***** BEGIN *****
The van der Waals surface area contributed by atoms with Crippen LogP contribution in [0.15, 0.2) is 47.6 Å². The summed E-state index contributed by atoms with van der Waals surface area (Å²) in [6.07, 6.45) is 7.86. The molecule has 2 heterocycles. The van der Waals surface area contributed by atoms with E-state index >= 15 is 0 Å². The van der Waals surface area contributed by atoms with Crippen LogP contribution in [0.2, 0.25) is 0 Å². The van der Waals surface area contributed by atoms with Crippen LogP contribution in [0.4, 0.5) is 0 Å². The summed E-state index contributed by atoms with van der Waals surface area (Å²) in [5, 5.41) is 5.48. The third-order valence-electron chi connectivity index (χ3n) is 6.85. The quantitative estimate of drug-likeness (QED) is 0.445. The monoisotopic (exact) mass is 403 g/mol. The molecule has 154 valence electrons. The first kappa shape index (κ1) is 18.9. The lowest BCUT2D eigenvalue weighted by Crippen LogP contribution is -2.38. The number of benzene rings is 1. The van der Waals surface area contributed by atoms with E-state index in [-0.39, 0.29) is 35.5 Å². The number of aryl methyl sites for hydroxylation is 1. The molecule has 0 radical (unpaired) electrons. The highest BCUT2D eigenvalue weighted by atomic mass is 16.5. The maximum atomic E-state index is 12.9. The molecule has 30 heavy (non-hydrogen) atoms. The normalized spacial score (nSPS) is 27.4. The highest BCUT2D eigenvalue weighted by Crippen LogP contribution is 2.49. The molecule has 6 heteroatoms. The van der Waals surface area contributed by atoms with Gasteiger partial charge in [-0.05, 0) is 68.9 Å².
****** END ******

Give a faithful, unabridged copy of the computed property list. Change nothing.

The van der Waals surface area contributed by atoms with Crippen LogP contribution in [0.15, 0.2) is 47.6 Å². The summed E-state index contributed by atoms with van der Waals surface area (Å²) in [6.07, 6.45) is 7.86. The molecule has 2 heterocycles. The van der Waals surface area contributed by atoms with E-state index >= 15 is 0 Å². The van der Waals surface area contributed by atoms with Crippen LogP contribution in [0.2, 0.25) is 0 Å². The van der Waals surface area contributed by atoms with Crippen LogP contribution in [0.4, 0.5) is 0 Å². The summed E-state index contributed by atoms with van der Waals surface area (Å²) in [5, 5.41) is 5.48. The third-order valence-electron chi connectivity index (χ3n) is 6.85. The quantitative estimate of drug-likeness (QED) is 0.445. The monoisotopic (exact) mass is 403 g/mol. The molecule has 154 valence electrons. The first kappa shape index (κ1) is 18.9. The lowest BCUT2D eigenvalue weighted by Crippen LogP contribution is -2.38. The number of benzene rings is 1. The van der Waals surface area contributed by atoms with E-state index in [-0.39, 0.29) is 35.5 Å². The number of aryl methyl sites for hydroxylation is 1. The molecule has 0 radical (unpaired) electrons. The highest BCUT2D eigenvalue weighted by atomic mass is 16.5. The maximum atomic E-state index is 12.9. The molecule has 30 heavy (non-hydrogen) atoms. The normalized spacial score (nSPS) is 27.4. The highest BCUT2D eigenvalue weighted by Crippen LogP contribution is 2.49. The molecule has 6 heteroatoms. The van der Waals surface area contributed by atoms with Gasteiger partial charge in [-0.05, 0) is 68.9 Å².